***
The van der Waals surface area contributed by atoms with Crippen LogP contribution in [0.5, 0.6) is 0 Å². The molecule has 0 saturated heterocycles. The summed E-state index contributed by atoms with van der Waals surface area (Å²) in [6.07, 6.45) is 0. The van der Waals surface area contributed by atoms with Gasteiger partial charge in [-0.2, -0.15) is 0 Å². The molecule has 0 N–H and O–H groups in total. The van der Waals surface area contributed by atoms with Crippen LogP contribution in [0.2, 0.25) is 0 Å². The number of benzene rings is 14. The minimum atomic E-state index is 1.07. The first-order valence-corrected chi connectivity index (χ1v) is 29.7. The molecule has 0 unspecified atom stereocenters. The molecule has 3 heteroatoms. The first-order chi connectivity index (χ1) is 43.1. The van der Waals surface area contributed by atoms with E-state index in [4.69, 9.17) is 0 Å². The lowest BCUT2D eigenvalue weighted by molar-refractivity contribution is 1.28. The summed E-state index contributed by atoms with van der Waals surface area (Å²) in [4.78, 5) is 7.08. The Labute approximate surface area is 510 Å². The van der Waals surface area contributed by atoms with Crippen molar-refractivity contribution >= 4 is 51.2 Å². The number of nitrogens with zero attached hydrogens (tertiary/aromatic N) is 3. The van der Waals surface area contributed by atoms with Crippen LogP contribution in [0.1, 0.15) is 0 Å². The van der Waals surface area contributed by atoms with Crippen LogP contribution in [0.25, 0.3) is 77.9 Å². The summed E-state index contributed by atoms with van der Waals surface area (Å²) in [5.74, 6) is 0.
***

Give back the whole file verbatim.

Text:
The van der Waals surface area contributed by atoms with Crippen LogP contribution in [0.5, 0.6) is 0 Å². The molecule has 0 saturated heterocycles. The summed E-state index contributed by atoms with van der Waals surface area (Å²) in [6.07, 6.45) is 0. The van der Waals surface area contributed by atoms with Gasteiger partial charge in [-0.2, -0.15) is 0 Å². The molecule has 0 N–H and O–H groups in total. The van der Waals surface area contributed by atoms with Crippen LogP contribution in [0.2, 0.25) is 0 Å². The number of benzene rings is 14. The minimum atomic E-state index is 1.07. The first-order valence-corrected chi connectivity index (χ1v) is 29.7. The molecule has 0 unspecified atom stereocenters. The molecule has 3 heteroatoms. The first-order chi connectivity index (χ1) is 43.1. The van der Waals surface area contributed by atoms with E-state index in [4.69, 9.17) is 0 Å². The lowest BCUT2D eigenvalue weighted by molar-refractivity contribution is 1.28. The summed E-state index contributed by atoms with van der Waals surface area (Å²) in [4.78, 5) is 7.08. The Labute approximate surface area is 510 Å². The van der Waals surface area contributed by atoms with Crippen molar-refractivity contribution >= 4 is 51.2 Å². The number of nitrogens with zero attached hydrogens (tertiary/aromatic N) is 3. The van der Waals surface area contributed by atoms with Crippen LogP contribution in [0.1, 0.15) is 0 Å². The van der Waals surface area contributed by atoms with Crippen LogP contribution in [0.25, 0.3) is 77.9 Å². The summed E-state index contributed by atoms with van der Waals surface area (Å²) in [5.74, 6) is 0.